'The major revolutions in European and American Jewish life during the nineteenth century, from religious reform to political Zionism, originated in Germany or Austria among Jews passionately devoted to German culture. As their own tribal idols crumbled, they did not simply borrow those of the Christian majority but invented new ones — communism, psychoanalysis, and other systems based on the utopian conviction that the world could be rationally reordered and vastly improved on a scientific basis."
Rosenberger wanted to read books by and about men and women who had distinguished themselves in arts and letters, like Mendelssohn and Heine, or pioneered in the sciences and social sciences, such as Einstein and Freud. While collecting major authors, he was also likely to notice a less prominent social reformer or to delight in a slightly off-beat figure, such as a Jewish chess champion. He had a keen and abiding interest in Karl Marx and in socialist and communist theorists and activists, whether or not they had acknowledged or repudiated their Jewish origin, and he sought works by or about democratic political figures from many lands: Benjamin Disraeli, Walther Rathenau, Léon Blum, and David Ben Gurion.
Some of these spheres, such as Marxist and socialist thought, lie outside traditional definitions of Judaica, but this did not concern Rosenberger. He discerned roots in Jewish history or reactions to it and wanted to know more. The same is true of his interest in the literature of conversionism and anti-Semitism. While books on these topics cannot be called Judaica, Rosenberger believed that both were such significant and persistent factors in Jewish history that a thoughtful and historically-minded reader could not ignore them.
Like most astute collectors, Rosenberger acquired his books from a great variety of sources. His business trips — to New York or to small Midwestern cities — typically included visits to local dealers, whether that meant H. P. Kraus, Argosy, or simple, one-room used bookstores. He pored over catalogs that he received from Europe, checking them carefully against his holdings. Gradually he discovered dealers with specialties akin to his own and cultivated long-term relationships with them so that they offered him sought-after or unusual titles directly and privately.
Ludwig Rosenberger's support for the University of Chicago Library dated from the early 1960s and correlated closely with his bibliographic and personal friendship with Caxtonian Robert Rosenthal, Curator of Special Collections. As he discovered available materials that lay outside his own collecting scope, he sometimes bought them as gifts to the library or encouraged Rosenthal to acquire them.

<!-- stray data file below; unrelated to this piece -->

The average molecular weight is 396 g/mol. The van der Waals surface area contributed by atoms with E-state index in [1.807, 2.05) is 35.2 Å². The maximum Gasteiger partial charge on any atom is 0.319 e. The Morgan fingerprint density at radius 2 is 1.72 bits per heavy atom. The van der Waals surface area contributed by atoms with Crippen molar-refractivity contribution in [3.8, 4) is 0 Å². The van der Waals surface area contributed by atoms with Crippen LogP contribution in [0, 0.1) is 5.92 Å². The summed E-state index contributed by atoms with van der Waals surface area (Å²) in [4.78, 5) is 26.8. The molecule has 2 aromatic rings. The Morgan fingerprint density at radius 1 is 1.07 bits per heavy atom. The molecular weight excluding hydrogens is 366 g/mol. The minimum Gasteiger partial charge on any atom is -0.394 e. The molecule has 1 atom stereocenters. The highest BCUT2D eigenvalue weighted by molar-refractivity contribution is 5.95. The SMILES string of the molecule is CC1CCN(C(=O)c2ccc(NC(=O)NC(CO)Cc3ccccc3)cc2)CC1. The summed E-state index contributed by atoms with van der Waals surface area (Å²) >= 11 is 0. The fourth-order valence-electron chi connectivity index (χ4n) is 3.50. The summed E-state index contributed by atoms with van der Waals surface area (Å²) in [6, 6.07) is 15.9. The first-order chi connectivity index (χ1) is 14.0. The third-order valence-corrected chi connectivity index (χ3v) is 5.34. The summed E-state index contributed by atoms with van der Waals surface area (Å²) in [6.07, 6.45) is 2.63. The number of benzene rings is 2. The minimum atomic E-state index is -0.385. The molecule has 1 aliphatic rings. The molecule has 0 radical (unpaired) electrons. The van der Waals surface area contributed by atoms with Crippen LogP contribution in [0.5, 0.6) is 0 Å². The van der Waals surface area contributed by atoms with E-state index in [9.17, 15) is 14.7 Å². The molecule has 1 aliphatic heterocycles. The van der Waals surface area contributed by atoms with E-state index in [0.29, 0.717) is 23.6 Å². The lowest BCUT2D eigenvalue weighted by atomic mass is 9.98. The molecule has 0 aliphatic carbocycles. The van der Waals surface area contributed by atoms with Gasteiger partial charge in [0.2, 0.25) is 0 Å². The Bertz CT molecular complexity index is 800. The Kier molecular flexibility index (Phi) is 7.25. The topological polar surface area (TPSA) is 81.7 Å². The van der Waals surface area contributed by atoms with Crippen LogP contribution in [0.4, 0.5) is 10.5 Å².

In 1976, the library mounted an exhibition selected to portray the breadth and richness of Rosenberger's library and to introduce it to a larger audience. By 1980, he had decided to make the University Library his collection's permanent home. Still an avid reader, he wanted the books near him for consultation, and he was eager to place them where they would be available to scholars from the widest possible range of disciplines.
At his death in 1987, Ludwig Rosenberg endowed a chair for Jewish studies, strengthening instruction in this field at the university. But his most personal legacy is the library that grew out of his own life and experience. It will continue to touch and to educate generations of students and scholars, who, like him, are curious and open-minded readers.
The University of Chicago Library maintains a webpage devoted to the Rosenberger Library [http://www.lib.uchicago.edu/e/spcl/rosen.html] including an online version of the 1976 exhibition. Records of most titles in the collection are available online through the University of Chicago Library catalog [http://www.lib.uchicago.edu/h/1]. Works in the collection are arranged by topic in a printed catalog prepared by Rosenberger: Judaica: A Short-Title Catalogue of the Books, Pamphlets and Manuscripts Relating to the Political, Social and Cultural History of the Jews and to the Jewish Question ... (Cincinnati: Hebrew Union College Press, 1971; and Supplement, 1979).